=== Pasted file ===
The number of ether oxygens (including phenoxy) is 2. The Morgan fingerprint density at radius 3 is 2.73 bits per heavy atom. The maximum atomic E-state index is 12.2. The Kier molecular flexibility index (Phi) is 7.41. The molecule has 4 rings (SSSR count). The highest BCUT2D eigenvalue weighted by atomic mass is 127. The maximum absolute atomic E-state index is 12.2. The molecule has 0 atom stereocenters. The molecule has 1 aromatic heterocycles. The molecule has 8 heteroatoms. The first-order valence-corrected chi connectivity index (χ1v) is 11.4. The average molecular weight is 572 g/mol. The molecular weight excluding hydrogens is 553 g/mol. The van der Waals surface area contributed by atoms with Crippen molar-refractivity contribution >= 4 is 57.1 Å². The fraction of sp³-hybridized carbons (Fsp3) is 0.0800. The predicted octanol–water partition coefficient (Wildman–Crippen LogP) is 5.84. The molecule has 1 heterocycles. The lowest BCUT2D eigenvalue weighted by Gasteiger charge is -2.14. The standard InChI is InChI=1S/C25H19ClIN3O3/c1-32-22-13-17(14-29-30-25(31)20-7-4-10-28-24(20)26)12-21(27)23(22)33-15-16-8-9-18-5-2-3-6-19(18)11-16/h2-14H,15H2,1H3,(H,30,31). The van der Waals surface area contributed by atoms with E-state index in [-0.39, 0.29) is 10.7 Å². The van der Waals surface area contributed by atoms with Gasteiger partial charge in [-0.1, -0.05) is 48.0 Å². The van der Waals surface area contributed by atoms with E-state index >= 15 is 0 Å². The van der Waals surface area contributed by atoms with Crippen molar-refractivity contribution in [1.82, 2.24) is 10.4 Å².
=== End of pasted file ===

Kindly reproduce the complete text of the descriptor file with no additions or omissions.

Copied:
The number of ether oxygens (including phenoxy) is 2. The Morgan fingerprint density at radius 3 is 2.73 bits per heavy atom. The maximum atomic E-state index is 12.2. The Kier molecular flexibility index (Phi) is 7.41. The molecule has 4 rings (SSSR count). The highest BCUT2D eigenvalue weighted by atomic mass is 127. The maximum absolute atomic E-state index is 12.2. The molecule has 0 atom stereocenters. The molecule has 1 aromatic heterocycles. The molecule has 8 heteroatoms. The first-order valence-corrected chi connectivity index (χ1v) is 11.4. The average molecular weight is 572 g/mol. The molecular weight excluding hydrogens is 553 g/mol. The van der Waals surface area contributed by atoms with Crippen molar-refractivity contribution >= 4 is 57.1 Å². The fraction of sp³-hybridized carbons (Fsp3) is 0.0800. The predicted octanol–water partition coefficient (Wildman–Crippen LogP) is 5.84. The molecule has 1 heterocycles. The lowest BCUT2D eigenvalue weighted by Gasteiger charge is -2.14. The standard InChI is InChI=1S/C25H19ClIN3O3/c1-32-22-13-17(14-29-30-25(31)20-7-4-10-28-24(20)26)12-21(27)23(22)33-15-16-8-9-18-5-2-3-6-19(18)11-16/h2-14H,15H2,1H3,(H,30,31). The van der Waals surface area contributed by atoms with E-state index in [-0.39, 0.29) is 10.7 Å². The van der Waals surface area contributed by atoms with Gasteiger partial charge in [-0.1, -0.05) is 48.0 Å². The van der Waals surface area contributed by atoms with E-state index >= 15 is 0 Å². The van der Waals surface area contributed by atoms with Crippen molar-refractivity contribution in [1.82, 2.24) is 10.4 Å².